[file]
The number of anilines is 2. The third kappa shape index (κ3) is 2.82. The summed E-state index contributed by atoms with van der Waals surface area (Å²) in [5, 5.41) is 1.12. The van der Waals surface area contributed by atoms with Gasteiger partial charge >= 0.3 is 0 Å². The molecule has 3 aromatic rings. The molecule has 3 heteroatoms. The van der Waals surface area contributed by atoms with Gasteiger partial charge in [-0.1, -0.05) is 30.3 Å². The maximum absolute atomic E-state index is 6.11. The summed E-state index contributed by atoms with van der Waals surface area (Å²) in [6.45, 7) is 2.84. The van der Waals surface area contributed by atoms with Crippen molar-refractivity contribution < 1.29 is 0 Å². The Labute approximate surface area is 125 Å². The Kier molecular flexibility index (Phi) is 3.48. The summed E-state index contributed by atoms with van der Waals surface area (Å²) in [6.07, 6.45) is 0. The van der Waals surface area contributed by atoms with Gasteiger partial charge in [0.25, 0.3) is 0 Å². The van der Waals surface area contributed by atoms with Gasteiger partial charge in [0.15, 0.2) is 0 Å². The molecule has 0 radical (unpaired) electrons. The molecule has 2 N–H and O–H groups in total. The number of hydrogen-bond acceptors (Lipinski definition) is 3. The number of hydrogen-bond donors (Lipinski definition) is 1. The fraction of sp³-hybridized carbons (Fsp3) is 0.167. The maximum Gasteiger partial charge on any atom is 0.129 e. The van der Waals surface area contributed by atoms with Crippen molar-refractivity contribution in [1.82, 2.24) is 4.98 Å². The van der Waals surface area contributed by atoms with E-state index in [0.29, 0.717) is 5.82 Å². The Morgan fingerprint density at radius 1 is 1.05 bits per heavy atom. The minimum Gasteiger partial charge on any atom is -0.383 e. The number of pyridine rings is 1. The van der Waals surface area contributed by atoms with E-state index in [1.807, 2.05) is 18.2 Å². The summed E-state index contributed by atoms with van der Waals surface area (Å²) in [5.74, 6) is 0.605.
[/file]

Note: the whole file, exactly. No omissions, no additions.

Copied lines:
The number of anilines is 2. The third kappa shape index (κ3) is 2.82. The summed E-state index contributed by atoms with van der Waals surface area (Å²) in [5, 5.41) is 1.12. The van der Waals surface area contributed by atoms with Gasteiger partial charge >= 0.3 is 0 Å². The molecule has 3 aromatic rings. The molecule has 3 heteroatoms. The van der Waals surface area contributed by atoms with Gasteiger partial charge in [-0.1, -0.05) is 30.3 Å². The maximum absolute atomic E-state index is 6.11. The summed E-state index contributed by atoms with van der Waals surface area (Å²) in [6.45, 7) is 2.84. The van der Waals surface area contributed by atoms with Crippen molar-refractivity contribution < 1.29 is 0 Å². The Labute approximate surface area is 125 Å². The Kier molecular flexibility index (Phi) is 3.48. The summed E-state index contributed by atoms with van der Waals surface area (Å²) in [6.07, 6.45) is 0. The van der Waals surface area contributed by atoms with Gasteiger partial charge in [0.25, 0.3) is 0 Å². The van der Waals surface area contributed by atoms with Gasteiger partial charge in [0.15, 0.2) is 0 Å². The molecule has 0 radical (unpaired) electrons. The molecule has 2 N–H and O–H groups in total. The number of hydrogen-bond acceptors (Lipinski definition) is 3. The number of hydrogen-bond donors (Lipinski definition) is 1. The fraction of sp³-hybridized carbons (Fsp3) is 0.167. The maximum Gasteiger partial charge on any atom is 0.129 e. The van der Waals surface area contributed by atoms with Crippen molar-refractivity contribution in [1.82, 2.24) is 4.98 Å². The van der Waals surface area contributed by atoms with E-state index in [0.29, 0.717) is 5.82 Å². The Morgan fingerprint density at radius 1 is 1.05 bits per heavy atom. The minimum Gasteiger partial charge on any atom is -0.383 e. The number of pyridine rings is 1. The van der Waals surface area contributed by atoms with E-state index in [1.807, 2.05) is 18.2 Å². The summed E-state index contributed by atoms with van der Waals surface area (Å²) in [5.74, 6) is 0.605.